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SAT0262 BCL2-associated athanogene 3 protein is associated with B-cell hyperactivity including lymphoma in primary sjÖgren's syndrome
  1. A Alunno1,
  2. F Carubbi2,3,
  3. A Falco4,
  4. O Bistoni1,
  5. V Valentini1,
  6. G Cafaro1,
  7. R Giacomelli2,
  8. M Pascale4,
  9. R Gerli1
  1. 1Department of Medicine, Rheumatology Unit, University of Perugia, Perugia
  2. 2Department of Biotechnological and Applied Clinical Sciences, University of L'Aquila
  3. 3Department of Medicine, ASL 1 Avezzano-L'Aquila-Sulmona, L'Aquila
  4. 4Department of Pharmacy, University of Salerno, Salerno, Italy

Abstract

Background Bcl2-associated athanogene 3 (BAG-3) is a co-chaperone protein that interacts with the ATPase domain on heat-shock protein 70. BAG-3 is involved is several biologic processes including apoptosis, cytoskeleton organization and autophagy and, therefore, it has been extensively investigated in the field of tumorigenesis (1). In particular, BAG-3 expression is constitutive in human primary tumors including leukemias and lymphomas and it is induced in different normal cell types, including leukocytes, by a variety of stimuli. BAG-3 is able to induce and maintain cell proliferation, resistance to therapy and cell motility, namely metastatization. On this basis, a role of BAG-3 in chronic inflammatory diseases may be postulated, but data on this topic are not available.

Objectives The purpose of our study was to investigate the expression of BAG-3 in primary Sjogren's syndrome (pSS) and the relationship with clinical and serological features.

Methods BAG-3 concentration was assessed in the serum of 103 patients with pSS according to the 2002 American-European classification criteria and in 40 sex and age matched healthy donors (HD). Clinical and serological records were collected and statistical analysis was performed with SPSS 21.0.

Results Twenty-six pSS patients were positive for BAG-3 (BAG-3+), with serum levels ranging from 32.1 to 950 pg/ml. When setting the cut-off value according to the highest value found in HD (300 pg/ml), we identified 13 pSS patients displaying a peculiar clinical serological phenotype. In detail, in this subgroup of pSS patients the prevalence of purpura, low C4, both anti-Ro and anti-La autontibodies, rheumatoid factor and lymphoma was higher, when compared to pSS patients with BAG-3 levels <300 pg/ml or BAG-3- (all p<0.05). Furthermore, they displayed less frequently sicca symptoms such as xerostomia and xerophtalmia (both p<0.05). Binary logistic regression analysis revealed that pSS patients with BAG-3 levels >300 pg/ml had on odds ratio (OR) of 12 (95% CI 1.9–86, p=0.009) for lymphoma and this association was independent of the presence of purpura, a well know marker of lymphoma in pSS. When including low complement, another feature associated with lymphoma, in the multivariable analysis, both low C4 and BAG-3 levels >300 pg/ml resulted independently associated to lymphoma (OR=24 and 12.4 respectively).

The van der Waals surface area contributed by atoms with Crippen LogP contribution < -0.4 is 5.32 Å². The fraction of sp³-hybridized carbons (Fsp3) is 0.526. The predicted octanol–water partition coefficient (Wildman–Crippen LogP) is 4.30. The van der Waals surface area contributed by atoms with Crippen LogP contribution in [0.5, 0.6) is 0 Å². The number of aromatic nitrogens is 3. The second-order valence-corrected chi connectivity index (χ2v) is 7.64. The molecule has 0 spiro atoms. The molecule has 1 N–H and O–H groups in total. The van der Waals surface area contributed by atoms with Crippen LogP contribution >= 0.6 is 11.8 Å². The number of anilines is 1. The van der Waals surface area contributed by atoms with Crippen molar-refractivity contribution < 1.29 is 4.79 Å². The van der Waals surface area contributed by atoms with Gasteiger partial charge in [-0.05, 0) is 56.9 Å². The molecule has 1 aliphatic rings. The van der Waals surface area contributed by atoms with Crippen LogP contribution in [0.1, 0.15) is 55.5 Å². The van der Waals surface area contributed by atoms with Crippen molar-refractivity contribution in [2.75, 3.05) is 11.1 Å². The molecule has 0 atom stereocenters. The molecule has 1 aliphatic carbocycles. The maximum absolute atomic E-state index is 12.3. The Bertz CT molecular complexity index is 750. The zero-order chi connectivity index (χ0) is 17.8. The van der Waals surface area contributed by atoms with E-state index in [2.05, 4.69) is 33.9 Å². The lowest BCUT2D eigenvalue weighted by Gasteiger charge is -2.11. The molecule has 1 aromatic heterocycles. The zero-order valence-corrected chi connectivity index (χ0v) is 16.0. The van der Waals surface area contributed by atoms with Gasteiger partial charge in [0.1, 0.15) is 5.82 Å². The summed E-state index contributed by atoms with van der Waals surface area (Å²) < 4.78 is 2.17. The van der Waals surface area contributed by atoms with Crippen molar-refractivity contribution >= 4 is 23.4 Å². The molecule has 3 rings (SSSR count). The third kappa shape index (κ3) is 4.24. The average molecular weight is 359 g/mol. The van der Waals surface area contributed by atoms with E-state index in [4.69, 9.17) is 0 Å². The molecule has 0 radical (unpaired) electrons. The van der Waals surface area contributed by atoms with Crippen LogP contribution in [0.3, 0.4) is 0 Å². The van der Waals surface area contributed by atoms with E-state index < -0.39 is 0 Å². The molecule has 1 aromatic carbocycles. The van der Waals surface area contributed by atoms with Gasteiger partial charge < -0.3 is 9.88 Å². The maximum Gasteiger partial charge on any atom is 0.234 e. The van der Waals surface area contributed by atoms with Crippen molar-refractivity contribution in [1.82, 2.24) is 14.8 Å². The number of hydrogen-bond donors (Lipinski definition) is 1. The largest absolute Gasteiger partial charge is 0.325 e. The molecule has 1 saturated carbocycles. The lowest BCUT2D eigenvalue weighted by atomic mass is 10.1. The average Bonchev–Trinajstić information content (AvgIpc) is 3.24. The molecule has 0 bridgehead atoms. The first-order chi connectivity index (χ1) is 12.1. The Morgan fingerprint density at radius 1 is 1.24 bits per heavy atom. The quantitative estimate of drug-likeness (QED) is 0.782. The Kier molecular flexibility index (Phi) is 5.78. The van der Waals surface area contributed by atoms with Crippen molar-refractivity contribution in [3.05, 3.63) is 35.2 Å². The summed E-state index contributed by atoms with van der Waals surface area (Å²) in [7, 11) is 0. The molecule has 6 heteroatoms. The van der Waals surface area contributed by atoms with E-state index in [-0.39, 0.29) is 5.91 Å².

Conclusions Our study assessed for the first time serum BAG-3 levels in a large cohort of pSS patients. The results showed that the highest levels of BAG-3 identify a peculiar clinical and serological pSS phenotype, as consequence of a B-cell hyperactivity. Since it is known that BAG-3 is an anti-apoptotic protein playing a pivotal role in cell survival, and that B-cell hyperactivity in pSS is the consequence of coordinated and integrated actions of several stimuli and appropriate cytokines, our results may suggest that BAG-3 overexpression is involved in B-cell proliferation and activity, as well as in oligoclonal and monoclonal expansion in pSS.

References

  1. Rosati A et al. Cell Death Dis 2011;2:e141.

References

Disclosure of Interest None declared

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